Graced with traditional Thai and Khmer artistic styles along with abundant water features, modern nuances and an impressive attention to detail, The Sukhothai achieves a level of elegance that few other hotels can match. If we had to pick just one of the Silom area’s many luxury hotels for an end-of-trip splurge, this would be it.
Stepping off busy Sathorn Road and onto The Sukhothai’s spread-out grounds, we were immediately soothed by dark-stone walkways, fountains, ancient Khmer and Thai-style statuary and an eye-catching pair of traditional Central Thai-style buildings in the centre of a lotus pond. Approaching the lobby, a silk shirted man opened a glass door and pointed us towards a sleek black desk, where three receptionists looked unruffled as they went about their work.
The woman who greeted us looked us in the eyes while she patiently explained the various room options off the top of her head. This is certainly a place where the non-wealthy rarely go, but there’s a non-pretentious air in everything from the muted green and grey accents in the lobby to the neutral looks on staff members’ faces as they noticed our sweaty T-shirt and jogging shoes.
Unlike many “traditional Thai” designs that cross the line to gaudy, The Sukhothai has a welcome minimilism with just the right amounts of Southeast Asian arts and textures, placed in just the right places. There’s almost a sense of the sacred as you wait for the lift, with four different shafts found in all four corners of a space outfitted with dark teakwood floors and wall-size windows overlooking one of the many outdoor water features, all anchored by what appears to be a Khmer-style guardian statue at the centre.
Like in the ruins of the ancient Thai capital that it’s named after, The Sukhothai’s artistic elements range from red-brick stupas to sandstone statuary and triangular yantra patterns. Modern architectural touches are carefully woven in, keeping the place from feeling too much like a museum. With acclaimed designers and architects, Kerry Hill, Edward Tuttle and Pichitra Boonyarataphan behind it, The Sukhothai brings out the most tasteful of the Thai aesthetic.
The superior room that we were shown continued with a subdued Thai-style theme that will calm travellers after the frenetic pace of Bangkok. The notably soft carpet was met by olive-green and ochre furnishings, soft lighting and a subtle triangular pattern built into the wooden wall above a sumptuous bed. A huge bathroom came with teakwood floors and a tub with Jacuzzi controls.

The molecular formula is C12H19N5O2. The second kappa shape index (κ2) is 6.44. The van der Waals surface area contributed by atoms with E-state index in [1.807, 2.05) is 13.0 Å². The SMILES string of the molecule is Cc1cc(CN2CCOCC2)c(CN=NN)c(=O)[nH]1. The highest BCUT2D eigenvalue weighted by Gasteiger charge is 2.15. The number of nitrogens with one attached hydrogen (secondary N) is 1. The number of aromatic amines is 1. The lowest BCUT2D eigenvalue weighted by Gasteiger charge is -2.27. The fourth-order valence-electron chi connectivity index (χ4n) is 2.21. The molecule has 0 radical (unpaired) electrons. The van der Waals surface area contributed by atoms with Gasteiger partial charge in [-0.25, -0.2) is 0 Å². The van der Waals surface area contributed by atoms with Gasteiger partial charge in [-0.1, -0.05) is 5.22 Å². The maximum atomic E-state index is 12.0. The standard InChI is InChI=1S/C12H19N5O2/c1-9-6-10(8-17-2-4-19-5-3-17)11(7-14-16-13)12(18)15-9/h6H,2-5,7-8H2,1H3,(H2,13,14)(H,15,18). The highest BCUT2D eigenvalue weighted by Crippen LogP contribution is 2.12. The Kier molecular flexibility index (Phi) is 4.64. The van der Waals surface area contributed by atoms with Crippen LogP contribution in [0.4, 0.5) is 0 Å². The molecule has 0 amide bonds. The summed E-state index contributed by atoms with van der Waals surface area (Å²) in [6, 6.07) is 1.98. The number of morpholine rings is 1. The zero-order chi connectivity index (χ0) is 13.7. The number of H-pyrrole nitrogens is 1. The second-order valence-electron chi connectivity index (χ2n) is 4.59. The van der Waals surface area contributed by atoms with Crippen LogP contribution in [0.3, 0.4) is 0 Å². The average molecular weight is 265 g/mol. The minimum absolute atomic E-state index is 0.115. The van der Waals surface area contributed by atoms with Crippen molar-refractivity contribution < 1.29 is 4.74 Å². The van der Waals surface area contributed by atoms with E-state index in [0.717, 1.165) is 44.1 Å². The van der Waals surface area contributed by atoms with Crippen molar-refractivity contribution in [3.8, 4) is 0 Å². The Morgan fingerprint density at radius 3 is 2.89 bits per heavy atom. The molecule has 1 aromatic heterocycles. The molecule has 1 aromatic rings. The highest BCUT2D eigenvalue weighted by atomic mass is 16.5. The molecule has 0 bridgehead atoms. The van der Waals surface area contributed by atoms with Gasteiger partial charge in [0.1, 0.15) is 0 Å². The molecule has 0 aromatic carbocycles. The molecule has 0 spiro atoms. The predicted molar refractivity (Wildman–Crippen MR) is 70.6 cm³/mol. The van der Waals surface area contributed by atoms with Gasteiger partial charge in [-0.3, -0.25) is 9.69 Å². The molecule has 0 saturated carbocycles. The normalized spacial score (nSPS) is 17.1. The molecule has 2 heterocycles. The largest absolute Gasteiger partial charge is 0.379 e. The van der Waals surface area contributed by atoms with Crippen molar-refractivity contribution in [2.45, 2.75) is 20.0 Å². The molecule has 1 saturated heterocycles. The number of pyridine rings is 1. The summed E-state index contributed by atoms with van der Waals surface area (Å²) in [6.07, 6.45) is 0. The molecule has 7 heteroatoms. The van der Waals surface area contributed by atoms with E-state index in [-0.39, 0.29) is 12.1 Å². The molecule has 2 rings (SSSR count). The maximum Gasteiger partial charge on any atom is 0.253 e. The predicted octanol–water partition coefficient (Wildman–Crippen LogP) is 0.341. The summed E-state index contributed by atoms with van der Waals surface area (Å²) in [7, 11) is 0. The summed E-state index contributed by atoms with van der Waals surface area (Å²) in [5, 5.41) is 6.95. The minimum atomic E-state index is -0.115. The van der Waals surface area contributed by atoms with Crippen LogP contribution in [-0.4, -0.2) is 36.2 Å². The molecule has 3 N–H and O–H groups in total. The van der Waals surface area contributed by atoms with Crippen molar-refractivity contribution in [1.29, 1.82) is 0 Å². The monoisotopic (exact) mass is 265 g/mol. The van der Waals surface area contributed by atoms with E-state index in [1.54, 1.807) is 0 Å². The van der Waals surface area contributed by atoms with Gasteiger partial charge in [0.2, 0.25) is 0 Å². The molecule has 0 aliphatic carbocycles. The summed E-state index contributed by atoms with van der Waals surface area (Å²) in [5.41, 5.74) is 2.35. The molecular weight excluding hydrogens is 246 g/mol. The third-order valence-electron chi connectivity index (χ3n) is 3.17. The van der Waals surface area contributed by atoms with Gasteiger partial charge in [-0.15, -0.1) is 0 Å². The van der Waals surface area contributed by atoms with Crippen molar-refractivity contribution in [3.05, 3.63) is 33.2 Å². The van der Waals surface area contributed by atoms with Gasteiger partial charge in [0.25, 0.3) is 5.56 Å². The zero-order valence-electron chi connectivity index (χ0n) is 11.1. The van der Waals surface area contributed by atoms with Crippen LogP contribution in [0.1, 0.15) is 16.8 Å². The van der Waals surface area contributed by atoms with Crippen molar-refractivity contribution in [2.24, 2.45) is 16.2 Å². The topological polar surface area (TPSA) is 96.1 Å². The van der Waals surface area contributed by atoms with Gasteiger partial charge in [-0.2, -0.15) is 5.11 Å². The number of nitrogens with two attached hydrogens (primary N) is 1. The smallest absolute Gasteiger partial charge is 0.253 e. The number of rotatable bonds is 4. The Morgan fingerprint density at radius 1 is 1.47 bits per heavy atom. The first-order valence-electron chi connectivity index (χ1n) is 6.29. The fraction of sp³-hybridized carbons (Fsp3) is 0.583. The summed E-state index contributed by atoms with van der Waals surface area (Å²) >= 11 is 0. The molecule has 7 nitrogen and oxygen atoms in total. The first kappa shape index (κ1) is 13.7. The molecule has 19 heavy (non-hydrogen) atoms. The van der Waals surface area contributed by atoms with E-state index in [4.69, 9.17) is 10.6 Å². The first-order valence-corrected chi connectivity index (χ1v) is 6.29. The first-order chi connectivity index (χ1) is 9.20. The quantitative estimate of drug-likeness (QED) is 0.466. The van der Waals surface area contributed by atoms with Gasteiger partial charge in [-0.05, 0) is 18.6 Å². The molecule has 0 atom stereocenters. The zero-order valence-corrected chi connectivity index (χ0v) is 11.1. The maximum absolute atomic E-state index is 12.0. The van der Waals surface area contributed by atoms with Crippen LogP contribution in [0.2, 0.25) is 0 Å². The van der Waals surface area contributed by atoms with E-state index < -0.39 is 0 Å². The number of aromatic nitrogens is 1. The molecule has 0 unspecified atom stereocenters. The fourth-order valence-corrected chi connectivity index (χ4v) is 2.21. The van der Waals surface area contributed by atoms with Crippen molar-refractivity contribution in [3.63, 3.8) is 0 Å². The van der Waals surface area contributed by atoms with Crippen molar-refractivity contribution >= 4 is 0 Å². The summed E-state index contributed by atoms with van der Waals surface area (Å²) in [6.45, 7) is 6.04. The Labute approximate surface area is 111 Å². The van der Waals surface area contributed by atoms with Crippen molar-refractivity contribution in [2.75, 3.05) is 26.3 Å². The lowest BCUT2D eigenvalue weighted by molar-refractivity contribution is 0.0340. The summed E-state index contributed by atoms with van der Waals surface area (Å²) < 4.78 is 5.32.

Pricier rooms are equipped with balconies and teakwood floors throughout. All expected amenities — TV, safe, slippers, minibar, WiFi and more — are included in all rooms. Starting at just over 5,000 baht a night and reaching up to a staggering 70,000 baht for the priciest suite, The Sukhothai aims to accomodate everyone from flashpackers seeking a splurge up to the all-out rich and famous.
The hotel boasts a 25-metre swimming pool rimmed by comfy crimson loungers that are watched over by a snappy team of servers from the poolside Terrace Cafe and Bar. A nearby health club is practically as good as any fitness centre in Bangkok, while Spa Botanica offers an extensive menu of massages, scrubs, facials, manicures, aromatherapies, “energising wraps,” “hydrating cocoons” and more.
Numerous on-site dining options also include the Thimian coffee shop, the Salon chocolate buffet, the La Scala northern Italian restaurant and the Colonnade international restaurant, where an extensive buffet breakfast is served. The Sukhothai’s culinary standout is the Celadon, a fine-dining Thai restaurant focusing on artfully presented Thai royal cuisine. It occupies those traditional Thai structures rising over a lotus pond that we mentioned earlier.
The Sukhothai is a medium-size hotel with two guestroom wings standing only five storeys tall, so unlike at the neighbouring Banyan Tree Hotel, you won’t get sweeping views of Bangkok’s skyline or a rooftop restaurant/bar. Bear in mind that if staying in the wing above reception, you’ll need to walk through the lobby and across an outdoor driveway to reach the pool and spa. Beyond these built-in drawbacks, we found The Sukhothai to be just about flawless.
While the location is central to Bangkok’s business district, reaching the nearest MRT station (Lumphini) or BTS station (Chong Nonsi or Sala Daeng) will require a solid 10- to 15-minute walk, or a taxi ride along often traffic-choked Sathorn Road. The area immediately surrounding the hotel is mainly occupied by embassies, condominiums and banks, so you’ll need to venture over to Soi Suan Phlu or up to Soi Sala Daeng to find much street food and nightlife.
The Sukhothai is one of many luxury hotels in the Silom/Sathorn area. You might also consider the neighbouring Banyan Tree, Metropolitan by COMO or So Bangkok by Sofitel. A bit further down Sathorn you’ll find the Eastin Grand and Mode Sathorn, while upscale riverfront options in the area include the Mandarin Oriental, The Peninsula and the Chatrium.
Address: 13/3 Sathorn Tai Road
T: (02) 344 8888; F: (02) 344 8899
Coordinates (for GPS): 100º32'22.93" E, 13º43'26.26" N
See position in Apple or Google Maps: Apple Maps | Google Maps
Room rates: 4,000B to 8,000B
What we were quoted as a walk-in.
|Superior double room||5,250 baht||5,250 baht|
|Deluxe double room||6,750 baht||6,750 baht|
Up to 10,920 for garden suite. Deluxe suite: 40,000 baht up to 70,000 for The Sukhothai Suite.
|7,500 baht||7,500 baht|
David Luekens first came to Thailand in 2005 when Thai friends from his former home of Burlington, Vermont led him on a life-changing trip. Based in Thailand since 2011, he spends much of his time eating in Bangkok street markets and island hopping the Andaman Sea.
Provided by Travelfish partner Agoda.
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